|Dr. Sheldon Cooper, Well-Known Theoretical Physicist|
Eidetic memory, or what is commonly described as photographic, is possessed by few. The Wikipedia article about credible claimants to the almost magical ability has a very short list with only a few recognizable names like Nikola Tesla, Arturo Toscanini, and (surprise!) Ferdinand Marcos. However, TV fans know one name left off the listing is that of the internationally known theoretical physicist from east Texas, Sheldon Cooper.
And I have a grievance to address to Dr. Cooper today.
In eight seasons as the star of a series titled The Big Bang Theory, in which you have chosen to share almost every arcane fact of science running around in the enormous brain of yours, you have thus far failed to mention the fascinating connections of the actual "Big Bang Theory" (henceforth the BBT) with the First World War. For shame! Could it be possible that your eidetic memory has never been exposed to the pertinent details?
|Father Lemaître Proudly Wearing |
His Military Medals
If that's the case, perhaps one of our readers located around Hollywood or Pasadena, California, will pass this on, so you can absorb it and share it with your millions of viewers.
The two individuals most important for the formulation and acceptance of the BBT were both soldiers in the First World War. One was even an artillery officer. (Artillery pieces make big bangs — get it, Sheldon?)
Georges Lemaître was the artillery officer. After serving in the war with Belgian Army, he became a priest, and a distinguished astrophysicist. He first posited that the universe began as a condensed primeval singularity that exploded, creating the force by which the universe is still expanding.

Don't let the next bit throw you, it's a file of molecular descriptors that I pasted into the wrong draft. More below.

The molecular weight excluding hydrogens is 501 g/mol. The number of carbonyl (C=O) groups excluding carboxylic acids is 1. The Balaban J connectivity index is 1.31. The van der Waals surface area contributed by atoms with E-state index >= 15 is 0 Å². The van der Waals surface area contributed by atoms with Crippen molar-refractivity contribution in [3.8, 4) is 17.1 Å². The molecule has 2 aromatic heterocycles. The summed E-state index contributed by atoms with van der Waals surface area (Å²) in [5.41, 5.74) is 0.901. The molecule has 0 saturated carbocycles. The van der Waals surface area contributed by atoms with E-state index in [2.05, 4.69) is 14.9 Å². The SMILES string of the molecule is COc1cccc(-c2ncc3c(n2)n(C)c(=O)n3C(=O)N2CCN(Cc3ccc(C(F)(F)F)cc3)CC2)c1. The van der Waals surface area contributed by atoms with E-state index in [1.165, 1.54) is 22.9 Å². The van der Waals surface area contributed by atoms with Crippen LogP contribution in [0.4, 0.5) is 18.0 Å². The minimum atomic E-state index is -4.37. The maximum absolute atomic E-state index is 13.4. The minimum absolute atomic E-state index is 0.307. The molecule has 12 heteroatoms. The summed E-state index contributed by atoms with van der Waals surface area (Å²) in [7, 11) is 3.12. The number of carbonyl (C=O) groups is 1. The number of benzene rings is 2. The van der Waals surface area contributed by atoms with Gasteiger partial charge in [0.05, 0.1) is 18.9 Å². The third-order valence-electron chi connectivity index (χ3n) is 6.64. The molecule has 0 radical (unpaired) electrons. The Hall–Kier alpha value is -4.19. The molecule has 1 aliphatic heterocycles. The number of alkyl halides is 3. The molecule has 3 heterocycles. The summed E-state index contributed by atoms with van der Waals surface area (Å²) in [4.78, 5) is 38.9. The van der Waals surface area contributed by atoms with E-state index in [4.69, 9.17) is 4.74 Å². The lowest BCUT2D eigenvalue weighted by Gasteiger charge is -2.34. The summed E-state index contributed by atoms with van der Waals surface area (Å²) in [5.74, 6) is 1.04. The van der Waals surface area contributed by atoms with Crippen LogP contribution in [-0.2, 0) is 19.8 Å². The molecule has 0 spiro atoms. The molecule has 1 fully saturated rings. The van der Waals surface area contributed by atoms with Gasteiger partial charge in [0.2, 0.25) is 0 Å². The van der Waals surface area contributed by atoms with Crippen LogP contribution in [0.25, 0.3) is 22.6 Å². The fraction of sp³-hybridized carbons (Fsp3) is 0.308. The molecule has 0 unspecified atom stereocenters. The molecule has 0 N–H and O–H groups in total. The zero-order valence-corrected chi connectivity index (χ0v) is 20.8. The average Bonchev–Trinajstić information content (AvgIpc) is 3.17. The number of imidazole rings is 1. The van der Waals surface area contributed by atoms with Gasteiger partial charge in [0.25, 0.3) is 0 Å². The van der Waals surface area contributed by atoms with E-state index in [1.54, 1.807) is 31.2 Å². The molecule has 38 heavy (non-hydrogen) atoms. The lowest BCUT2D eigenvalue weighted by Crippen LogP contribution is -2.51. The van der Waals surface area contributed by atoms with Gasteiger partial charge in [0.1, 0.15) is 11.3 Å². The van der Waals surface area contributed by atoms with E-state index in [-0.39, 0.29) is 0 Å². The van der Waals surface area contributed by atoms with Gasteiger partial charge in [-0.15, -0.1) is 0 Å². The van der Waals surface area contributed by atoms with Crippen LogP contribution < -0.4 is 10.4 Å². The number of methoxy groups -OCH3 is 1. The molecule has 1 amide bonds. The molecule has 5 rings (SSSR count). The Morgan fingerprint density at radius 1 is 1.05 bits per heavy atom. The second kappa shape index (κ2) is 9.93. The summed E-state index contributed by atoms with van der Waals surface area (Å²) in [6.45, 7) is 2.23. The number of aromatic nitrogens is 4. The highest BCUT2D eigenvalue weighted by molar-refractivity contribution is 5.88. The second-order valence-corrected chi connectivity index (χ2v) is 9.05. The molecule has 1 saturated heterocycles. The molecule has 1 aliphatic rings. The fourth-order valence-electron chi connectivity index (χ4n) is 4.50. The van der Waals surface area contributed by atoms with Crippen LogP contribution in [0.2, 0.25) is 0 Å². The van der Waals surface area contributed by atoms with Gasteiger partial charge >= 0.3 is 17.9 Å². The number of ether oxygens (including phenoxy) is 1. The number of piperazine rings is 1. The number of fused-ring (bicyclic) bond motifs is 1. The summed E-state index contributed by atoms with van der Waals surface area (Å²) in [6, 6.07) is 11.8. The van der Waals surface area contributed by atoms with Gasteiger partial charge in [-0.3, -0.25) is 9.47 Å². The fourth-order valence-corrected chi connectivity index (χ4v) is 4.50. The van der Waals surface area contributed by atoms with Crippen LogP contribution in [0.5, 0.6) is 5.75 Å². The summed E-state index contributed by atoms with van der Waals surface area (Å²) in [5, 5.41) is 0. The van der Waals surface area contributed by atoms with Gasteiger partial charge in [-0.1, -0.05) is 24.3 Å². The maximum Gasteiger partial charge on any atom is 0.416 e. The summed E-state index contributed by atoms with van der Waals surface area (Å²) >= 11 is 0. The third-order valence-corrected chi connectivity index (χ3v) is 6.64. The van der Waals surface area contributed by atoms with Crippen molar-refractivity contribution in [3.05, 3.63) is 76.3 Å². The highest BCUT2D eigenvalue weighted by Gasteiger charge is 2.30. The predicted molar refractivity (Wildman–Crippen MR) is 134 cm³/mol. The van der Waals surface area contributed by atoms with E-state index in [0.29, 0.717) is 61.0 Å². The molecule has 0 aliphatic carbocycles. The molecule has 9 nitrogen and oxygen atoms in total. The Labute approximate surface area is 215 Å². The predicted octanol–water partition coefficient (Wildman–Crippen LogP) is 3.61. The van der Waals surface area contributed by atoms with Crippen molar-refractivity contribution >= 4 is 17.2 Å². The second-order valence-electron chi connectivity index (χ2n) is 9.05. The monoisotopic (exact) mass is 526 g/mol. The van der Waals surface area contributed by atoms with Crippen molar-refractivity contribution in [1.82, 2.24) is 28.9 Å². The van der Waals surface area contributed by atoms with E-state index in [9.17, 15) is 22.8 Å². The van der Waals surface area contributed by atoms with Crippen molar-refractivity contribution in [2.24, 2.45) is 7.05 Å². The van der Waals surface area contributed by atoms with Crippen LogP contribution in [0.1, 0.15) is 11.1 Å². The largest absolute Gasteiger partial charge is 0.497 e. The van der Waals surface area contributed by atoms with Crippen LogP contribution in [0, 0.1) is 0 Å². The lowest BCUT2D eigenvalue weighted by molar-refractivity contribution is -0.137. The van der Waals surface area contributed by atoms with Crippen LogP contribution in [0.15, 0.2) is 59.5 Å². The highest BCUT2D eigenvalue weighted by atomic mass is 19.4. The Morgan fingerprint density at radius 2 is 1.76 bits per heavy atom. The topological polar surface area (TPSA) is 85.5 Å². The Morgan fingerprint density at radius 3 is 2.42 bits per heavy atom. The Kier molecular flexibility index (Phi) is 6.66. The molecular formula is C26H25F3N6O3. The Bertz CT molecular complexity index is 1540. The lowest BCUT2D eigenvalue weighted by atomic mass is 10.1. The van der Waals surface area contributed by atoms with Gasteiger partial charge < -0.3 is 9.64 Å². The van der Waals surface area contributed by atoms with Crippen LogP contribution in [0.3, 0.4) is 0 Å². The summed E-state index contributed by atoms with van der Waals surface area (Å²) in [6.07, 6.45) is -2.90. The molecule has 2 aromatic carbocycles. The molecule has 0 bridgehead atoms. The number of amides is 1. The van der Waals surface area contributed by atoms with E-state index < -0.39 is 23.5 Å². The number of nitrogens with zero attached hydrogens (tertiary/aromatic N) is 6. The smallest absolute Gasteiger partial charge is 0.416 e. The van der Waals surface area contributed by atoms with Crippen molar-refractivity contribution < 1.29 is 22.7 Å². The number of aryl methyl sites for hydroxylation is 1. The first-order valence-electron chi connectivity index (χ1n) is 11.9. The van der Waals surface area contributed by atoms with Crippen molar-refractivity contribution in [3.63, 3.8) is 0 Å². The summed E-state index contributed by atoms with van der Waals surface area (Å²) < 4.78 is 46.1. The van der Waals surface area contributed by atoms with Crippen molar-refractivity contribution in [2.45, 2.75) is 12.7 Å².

His theory did not get much support at first because the theorists of the time, such as the already incredibly famous Albert Einstein, believed in a steady-state model of the universe. However, another Great War veteran came along,and provided the first supporting evidence for the BBT.
|Edwin Hubble During the War|
Edwin Hubble formerly a commander of an infantry battalion of the 86th Division, American Expeditionary Force, (who probably also heard a lot of big bangs on the Western Front) later found himself head astronomer of the Wilson Observatory with a really big telescope at his disposal. He was the first to offer observational evidence supporting the theory of the expanding universe.
He noted that the more distant a galaxy, the greater its red shift and hence its velocity relative to our galaxy. In other words, the universe is expanding roughly uniformly, a finding consistent with the BBT and contrary to the steady-state model.
Advocates of the two theories wrestled about it over several decades, but more evidence came in, including from the Hubble Telescope (named after the former infantryman). Possibly Dr. Sheldon Cooper at Cal Tech is working on another model, but most of his colleagues today accept the BBT.